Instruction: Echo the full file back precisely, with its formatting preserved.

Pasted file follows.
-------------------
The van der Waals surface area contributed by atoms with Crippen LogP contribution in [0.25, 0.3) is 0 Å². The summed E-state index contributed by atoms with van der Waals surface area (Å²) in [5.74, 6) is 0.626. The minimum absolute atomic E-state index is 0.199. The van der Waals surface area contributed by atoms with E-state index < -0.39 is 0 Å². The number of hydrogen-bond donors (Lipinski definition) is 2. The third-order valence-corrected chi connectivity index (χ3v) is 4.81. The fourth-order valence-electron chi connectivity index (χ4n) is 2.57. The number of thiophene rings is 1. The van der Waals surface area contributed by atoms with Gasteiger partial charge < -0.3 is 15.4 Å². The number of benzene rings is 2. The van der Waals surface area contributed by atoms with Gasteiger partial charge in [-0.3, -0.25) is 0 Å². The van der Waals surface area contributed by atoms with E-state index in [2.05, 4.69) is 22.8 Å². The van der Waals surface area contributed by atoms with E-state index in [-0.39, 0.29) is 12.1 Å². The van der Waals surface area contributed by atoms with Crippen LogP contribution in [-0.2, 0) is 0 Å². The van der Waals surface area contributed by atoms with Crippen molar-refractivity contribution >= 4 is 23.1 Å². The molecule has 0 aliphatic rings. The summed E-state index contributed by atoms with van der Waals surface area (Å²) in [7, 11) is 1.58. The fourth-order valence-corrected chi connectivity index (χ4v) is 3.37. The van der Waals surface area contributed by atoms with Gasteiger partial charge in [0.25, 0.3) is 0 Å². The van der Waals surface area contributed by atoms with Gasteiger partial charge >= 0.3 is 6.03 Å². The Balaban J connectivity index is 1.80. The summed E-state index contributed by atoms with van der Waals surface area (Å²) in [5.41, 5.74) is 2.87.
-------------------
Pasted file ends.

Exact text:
The van der Waals surface area contributed by atoms with Crippen LogP contribution in [0.25, 0.3) is 0 Å². The summed E-state index contributed by atoms with van der Waals surface area (Å²) in [5.74, 6) is 0.626. The minimum absolute atomic E-state index is 0.199. The van der Waals surface area contributed by atoms with E-state index < -0.39 is 0 Å². The number of hydrogen-bond donors (Lipinski definition) is 2. The third-order valence-corrected chi connectivity index (χ3v) is 4.81. The fourth-order valence-electron chi connectivity index (χ4n) is 2.57. The number of thiophene rings is 1. The van der Waals surface area contributed by atoms with Gasteiger partial charge < -0.3 is 15.4 Å². The number of benzene rings is 2. The van der Waals surface area contributed by atoms with Gasteiger partial charge in [-0.3, -0.25) is 0 Å². The van der Waals surface area contributed by atoms with E-state index in [2.05, 4.69) is 22.8 Å². The van der Waals surface area contributed by atoms with E-state index in [-0.39, 0.29) is 12.1 Å². The van der Waals surface area contributed by atoms with Crippen LogP contribution in [-0.2, 0) is 0 Å². The van der Waals surface area contributed by atoms with Crippen molar-refractivity contribution >= 4 is 23.1 Å². The molecule has 0 aliphatic rings. The summed E-state index contributed by atoms with van der Waals surface area (Å²) in [7, 11) is 1.58. The fourth-order valence-corrected chi connectivity index (χ4v) is 3.37. The van der Waals surface area contributed by atoms with Gasteiger partial charge in [0.25, 0.3) is 0 Å². The van der Waals surface area contributed by atoms with Gasteiger partial charge >= 0.3 is 6.03 Å². The Balaban J connectivity index is 1.80. The summed E-state index contributed by atoms with van der Waals surface area (Å²) in [5.41, 5.74) is 2.87.